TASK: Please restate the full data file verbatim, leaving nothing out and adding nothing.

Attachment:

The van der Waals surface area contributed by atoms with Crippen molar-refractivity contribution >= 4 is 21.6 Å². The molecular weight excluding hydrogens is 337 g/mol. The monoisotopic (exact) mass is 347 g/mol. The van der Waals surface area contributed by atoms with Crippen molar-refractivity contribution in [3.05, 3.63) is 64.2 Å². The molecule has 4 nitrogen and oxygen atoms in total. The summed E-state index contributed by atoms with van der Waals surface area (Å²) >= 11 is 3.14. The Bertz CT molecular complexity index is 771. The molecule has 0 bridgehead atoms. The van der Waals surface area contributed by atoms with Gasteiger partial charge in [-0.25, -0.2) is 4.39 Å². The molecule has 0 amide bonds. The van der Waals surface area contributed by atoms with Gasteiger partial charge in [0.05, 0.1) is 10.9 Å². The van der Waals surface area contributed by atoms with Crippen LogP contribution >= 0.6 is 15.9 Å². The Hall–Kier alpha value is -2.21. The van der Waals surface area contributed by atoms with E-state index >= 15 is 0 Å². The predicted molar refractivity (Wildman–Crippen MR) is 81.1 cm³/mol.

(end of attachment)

The van der Waals surface area contributed by atoms with Crippen molar-refractivity contribution >= 4 is 21.6 Å². The molecular weight excluding hydrogens is 337 g/mol. The monoisotopic (exact) mass is 347 g/mol. The van der Waals surface area contributed by atoms with Crippen molar-refractivity contribution in [3.05, 3.63) is 64.2 Å². The molecule has 4 nitrogen and oxygen atoms in total. The summed E-state index contributed by atoms with van der Waals surface area (Å²) >= 11 is 3.14. The Bertz CT molecular complexity index is 771. The molecule has 0 bridgehead atoms. The van der Waals surface area contributed by atoms with Gasteiger partial charge in [-0.25, -0.2) is 4.39 Å². The molecule has 0 amide bonds. The van der Waals surface area contributed by atoms with Gasteiger partial charge in [0.05, 0.1) is 10.9 Å². The van der Waals surface area contributed by atoms with Crippen LogP contribution >= 0.6 is 15.9 Å². The Hall–Kier alpha value is -2.21. The van der Waals surface area contributed by atoms with E-state index >= 15 is 0 Å². The predicted molar refractivity (Wildman–Crippen MR) is 81.1 cm³/mol.